At a quick glance most rear drum brakes appear very similar. Actually there are two major types in common use and dozens of variations. While they appear similar, they operate in different ways. Understanding the differences can help solve many mysterious brake problem.
Drum brake types
Leading/trailing brakes are most commonly used on smaller cars. The design gives balanced braking in light applications. Duo-servo brakes are used in heavier applications and where more aggressive braking is needed. Self adjustment and parking brake mechanisms have been removed from above photos for clarity.
Leading/trailing drum brake design
With the leading/trailing design, the wheel cylinder is usually at the very top. More significantly, there is a wedge style block where the shoes meet at the bottom. When the brakes are applied, fluid runs into the wheel cylinder and the shoes are pushed out against the brake drum. With leading/trailing brakes, both shoes move out with the same pressure. Rotation of the drum pushes down on the shoes. Since the bottom anchor is wedge shaped, the shoes spread outward and are pushed into the brake drums. The system depends on proper lubrication between the brake shoes, backing plate and lower anchor.
When the shoes on a leading/trailing system do not slide down properly, they tend to wear at the top. Shoes that slide down, but do not return when released, will wear at the bottom. Partial application can be due to lack of lubrication, worn or bent backing plates. Brakes in this condition do not perform very well. Rear brakes that do not work properly will cause the front brakes to do more stopping than necessary. This can result in rapid front brake pad wear, noise and warped front brake rotors.
Duo-servo brake system
With duo-servo brakes the wheel cylinder is mounted below a top anchor pin. The top of the brake shoes pivot on this pin and the bottom of the shoes are free to move, from side to side. When the wheel cylinder expands, the primary shoe is pushed forward and the secondary moves backward. Rotation of the brake drum causes the shoes to rotate at the bottom. This slight rotation forces the secondary shoe into full contact with the drum.
This rotational assist greatly increases the stopping force of duo-servo brakes. The harder the primary shoe applies the more the secondary is forced into the drum. This system relies on the shoes being able to move on the backing plate. This also requires proper lubrication between the shoes and backing plate.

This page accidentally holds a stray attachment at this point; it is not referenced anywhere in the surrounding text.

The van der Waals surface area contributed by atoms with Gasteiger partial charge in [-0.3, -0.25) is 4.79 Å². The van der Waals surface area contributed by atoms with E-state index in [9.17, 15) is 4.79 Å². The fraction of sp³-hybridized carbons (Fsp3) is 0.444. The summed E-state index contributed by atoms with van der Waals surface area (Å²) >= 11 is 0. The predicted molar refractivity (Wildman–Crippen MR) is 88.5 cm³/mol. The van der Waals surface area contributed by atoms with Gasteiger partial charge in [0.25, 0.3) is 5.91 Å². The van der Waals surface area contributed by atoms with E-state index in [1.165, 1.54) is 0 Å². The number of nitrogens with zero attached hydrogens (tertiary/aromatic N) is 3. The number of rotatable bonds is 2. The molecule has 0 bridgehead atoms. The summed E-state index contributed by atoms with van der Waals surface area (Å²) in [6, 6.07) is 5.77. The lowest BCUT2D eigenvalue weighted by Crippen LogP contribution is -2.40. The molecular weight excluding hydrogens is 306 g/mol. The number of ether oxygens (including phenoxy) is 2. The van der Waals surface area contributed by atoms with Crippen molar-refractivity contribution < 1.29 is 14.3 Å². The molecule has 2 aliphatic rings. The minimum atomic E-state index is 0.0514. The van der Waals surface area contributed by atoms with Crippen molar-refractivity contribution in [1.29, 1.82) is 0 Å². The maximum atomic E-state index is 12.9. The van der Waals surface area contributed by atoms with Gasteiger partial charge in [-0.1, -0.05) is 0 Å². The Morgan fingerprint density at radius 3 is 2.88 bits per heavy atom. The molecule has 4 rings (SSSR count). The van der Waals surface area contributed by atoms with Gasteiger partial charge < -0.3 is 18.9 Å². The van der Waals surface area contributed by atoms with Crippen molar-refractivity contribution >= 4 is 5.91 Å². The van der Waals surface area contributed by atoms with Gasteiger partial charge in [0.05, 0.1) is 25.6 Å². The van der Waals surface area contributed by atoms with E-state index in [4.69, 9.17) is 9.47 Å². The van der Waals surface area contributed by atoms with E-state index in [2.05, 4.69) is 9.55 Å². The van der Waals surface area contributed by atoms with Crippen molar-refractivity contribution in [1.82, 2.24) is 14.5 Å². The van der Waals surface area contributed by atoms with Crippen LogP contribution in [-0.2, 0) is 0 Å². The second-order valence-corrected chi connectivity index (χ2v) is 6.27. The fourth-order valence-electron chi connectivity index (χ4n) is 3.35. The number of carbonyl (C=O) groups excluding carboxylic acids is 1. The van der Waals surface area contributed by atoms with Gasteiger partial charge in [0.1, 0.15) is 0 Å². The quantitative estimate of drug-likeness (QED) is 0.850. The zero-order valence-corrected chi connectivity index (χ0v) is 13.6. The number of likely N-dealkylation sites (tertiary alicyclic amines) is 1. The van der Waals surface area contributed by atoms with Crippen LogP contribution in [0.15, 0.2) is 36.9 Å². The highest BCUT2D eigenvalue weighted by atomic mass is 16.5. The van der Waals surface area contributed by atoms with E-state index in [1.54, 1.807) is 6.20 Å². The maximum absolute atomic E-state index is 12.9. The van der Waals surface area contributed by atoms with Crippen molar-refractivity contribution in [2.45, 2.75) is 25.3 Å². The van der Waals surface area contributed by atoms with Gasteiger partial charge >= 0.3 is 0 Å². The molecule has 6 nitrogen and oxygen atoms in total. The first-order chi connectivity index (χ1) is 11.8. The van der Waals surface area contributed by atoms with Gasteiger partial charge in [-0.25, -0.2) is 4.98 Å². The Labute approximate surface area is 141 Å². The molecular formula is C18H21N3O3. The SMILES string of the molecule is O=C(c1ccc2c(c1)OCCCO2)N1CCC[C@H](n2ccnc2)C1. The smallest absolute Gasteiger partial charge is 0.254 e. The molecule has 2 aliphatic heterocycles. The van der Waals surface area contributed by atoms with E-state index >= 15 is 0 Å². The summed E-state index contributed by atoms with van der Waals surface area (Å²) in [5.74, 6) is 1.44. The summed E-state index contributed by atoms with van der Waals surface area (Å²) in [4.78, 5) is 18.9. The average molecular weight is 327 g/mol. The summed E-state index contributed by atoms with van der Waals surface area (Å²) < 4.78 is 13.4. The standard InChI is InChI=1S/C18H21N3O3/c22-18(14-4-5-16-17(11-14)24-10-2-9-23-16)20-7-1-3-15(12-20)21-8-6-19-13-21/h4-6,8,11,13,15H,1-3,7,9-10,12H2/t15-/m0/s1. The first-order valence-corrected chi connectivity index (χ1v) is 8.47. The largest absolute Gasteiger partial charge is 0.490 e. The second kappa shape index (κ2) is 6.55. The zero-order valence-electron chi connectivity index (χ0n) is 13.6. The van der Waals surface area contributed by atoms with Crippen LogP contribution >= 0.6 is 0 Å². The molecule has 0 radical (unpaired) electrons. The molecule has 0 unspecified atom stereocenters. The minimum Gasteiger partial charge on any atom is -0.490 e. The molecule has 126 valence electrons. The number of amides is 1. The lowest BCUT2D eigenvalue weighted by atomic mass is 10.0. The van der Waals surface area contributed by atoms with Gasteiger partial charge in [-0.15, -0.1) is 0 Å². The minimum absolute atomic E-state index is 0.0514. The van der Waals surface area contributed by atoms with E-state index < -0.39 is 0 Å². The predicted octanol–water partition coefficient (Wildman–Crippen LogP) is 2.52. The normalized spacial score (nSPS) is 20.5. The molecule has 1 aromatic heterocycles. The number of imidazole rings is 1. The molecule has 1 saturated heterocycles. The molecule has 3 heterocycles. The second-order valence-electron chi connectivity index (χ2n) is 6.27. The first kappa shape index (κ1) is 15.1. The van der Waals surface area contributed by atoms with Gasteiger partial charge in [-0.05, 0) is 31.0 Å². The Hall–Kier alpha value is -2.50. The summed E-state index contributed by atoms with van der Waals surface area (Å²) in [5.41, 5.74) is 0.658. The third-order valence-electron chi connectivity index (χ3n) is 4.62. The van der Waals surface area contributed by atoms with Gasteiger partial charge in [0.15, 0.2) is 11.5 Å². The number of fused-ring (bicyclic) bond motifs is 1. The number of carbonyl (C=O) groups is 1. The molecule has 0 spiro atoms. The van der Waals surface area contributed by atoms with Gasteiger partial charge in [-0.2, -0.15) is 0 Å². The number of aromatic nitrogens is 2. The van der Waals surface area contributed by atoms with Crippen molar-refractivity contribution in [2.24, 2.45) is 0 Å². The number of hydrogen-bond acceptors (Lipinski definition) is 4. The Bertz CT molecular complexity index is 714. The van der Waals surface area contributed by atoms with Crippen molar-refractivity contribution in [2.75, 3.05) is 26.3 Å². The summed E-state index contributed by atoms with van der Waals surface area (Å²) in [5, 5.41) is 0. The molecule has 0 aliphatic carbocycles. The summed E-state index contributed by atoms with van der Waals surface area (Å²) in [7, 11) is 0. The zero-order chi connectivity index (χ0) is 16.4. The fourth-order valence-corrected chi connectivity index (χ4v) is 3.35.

Finding the problem
Six pads on the backing plate provide a lubricated slide surface for the shoes. These small pads are where high temperature brake grease must be applied, with either style brakes. Through years of use, or lack of lubrication, backing plates can wear. Wear creates grooves and cause the brake shoes to bind and apply unevenly.
Worn backing plates can also cause rear brakes to make noise, grab and even lockup. This will diminish braking on the rear and often show up as warped brake drums or front brake problems. Worn backing plates often have to be replaced. Sometimes specialty shops have the ability to weld and repair backing plates that are expensive, hard to replace or unavailable.
Drum brake backing plates can also be bent. Improper service, like prying brake drums off, often bends the backing plate. When the plate is bent, the shoes are not supported and do not slide properly. Noise, lockup, grabbing brakes and front brake issues are often the symptoms.
Bent backing plates can be identified with a dial indicator or run-out gauge. The gauge is attached to the axle with the tip on the edge of the backing plate. When the axle is rotated backing plate run-out can be measured. Bent brake backing plates can be replaced or specialty brake shops may be able to straighten them. Even new backing plates sometimes have slight run-out. Specialty brake shops can correct this run-out and often give enhanced braking performance.
With the above procedures many persistent problems associated with front and rear brakes are eliminated. Such attention to detail is a small part of what separates quality brake service from a brake job."